Local school districts talk going back full time

Local school districts talk going back full time

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This week, Long Islanders acknowledged the one-year mark since the coronavirus hit officially hit and impacted the area. In March 2020, schools began to close, as stay-at-home orders were put into effect. 

Throughout the remainder of the school year, districts had to figure out new learning models in a virtual world and create a socially distanced environment when schools opened back up nearly six months later. 

Now, many districts in the area have opted to bring students back in-person all five days a week, hoping to give children, teachers and families a sense of normalcy. 

Rocky Point Union Free School District 

Rocky Point school district has been back full time for K-5 since September, according to superintendent of schools, Scott O’Brien. 

By November, secondary schools began attending in-person classes four days a week, and now have implemented five days as of last week. “Reopening our schools this year and embracing a phased-in approach to safely bring our K-12 students back to school full time was a truly collaborative effort, and I can’t thank all of our stakeholders enough for their unwavering support,” he said. “Our elementary students have been thriving, learning in person full time since the start of the school year and our district was able to successfully and safely increase our in-person learning days from two to four by November for our secondary students.”

He said that “it was clear pretty early into the increased learning plan how much this move tremendously benefited our students, not only academically but socially and emotionally as well.”

O’Brien said that the district is continually working to ensure their learning environments remain safe. 

Middle Country Central School District  

Roberta Gerold, superintendent of Middle Country school district, said that pre-K through grade 8 will be returning to five days April 5. 

For grades 9 through 12, it was be a slower process to ensure everyone’s safety.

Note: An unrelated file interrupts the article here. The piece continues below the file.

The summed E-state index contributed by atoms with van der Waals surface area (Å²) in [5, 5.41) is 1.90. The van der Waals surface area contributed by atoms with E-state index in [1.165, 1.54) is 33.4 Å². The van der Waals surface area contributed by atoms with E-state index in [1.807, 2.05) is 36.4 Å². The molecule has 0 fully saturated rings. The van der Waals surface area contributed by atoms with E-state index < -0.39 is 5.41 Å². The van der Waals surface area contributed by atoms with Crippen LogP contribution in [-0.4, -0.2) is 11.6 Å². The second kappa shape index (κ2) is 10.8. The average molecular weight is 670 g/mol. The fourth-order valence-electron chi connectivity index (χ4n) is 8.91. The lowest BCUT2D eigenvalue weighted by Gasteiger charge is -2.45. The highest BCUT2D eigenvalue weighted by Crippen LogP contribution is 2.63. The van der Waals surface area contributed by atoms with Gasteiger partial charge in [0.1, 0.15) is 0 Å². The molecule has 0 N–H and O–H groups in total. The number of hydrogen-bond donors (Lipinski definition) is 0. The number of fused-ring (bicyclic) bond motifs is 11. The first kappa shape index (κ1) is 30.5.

“By the end of the school year, the goal is to be back to five days,” she said. “We want kids to have muscle memory of what it was like to be in school.”

Gerold said that bringing kids back to schools was the goal all along. 

“Kids are missing the classroom experience,” she said. “The interaction, the energy and it’s good for teachers, too.”

She said that they are following all the necessary precautions, including barriers and mask requirements. Due to space limitations, she said that the 6-feet social distancing rule is unobtainable, but desks and distances are closer to 5-feet apart. 

She said it’s exciting to see how happy her students are at slowly coming back to school. 

“I think it’s wonderful,” she said. “It’s neat to see how excited the kids are and it’s good to start feeling a sense of normalcy again.”

Middle Country is still offering a full virtual option for families who declared so early on. Gerold said right now about 20% of the student population is virtually learning. 

SWR Central School District

Superintendent Gerard Poole said that since September, Shoreham-Wading River has been back full time, five days a week, and there have been no problems for all levels. 

“We have a fully remote option, but about 97% have been attending in person,” he said.

By following all the correct protocols and by reopening a vacant elementary school to help with distancing, students and parents have been thrilled. 

“It’s been fantastic, a huge success,” he said. “It’s good for the students’ mental health, and helps the parents get back to work.”

He said that it takes a collective effort to make things like this happen.

“It can work,” he said. “It does work, and all the other health and safety protocols work. So, I think the fears of COVID are real, but so are the effects of students not being in school every day.”

Comsewogue School District

Superintendent Jennifer Quinn said that beginning April 6, after spring break, high schoolers will be returning to a normal week. Grades K-6 have been back since September.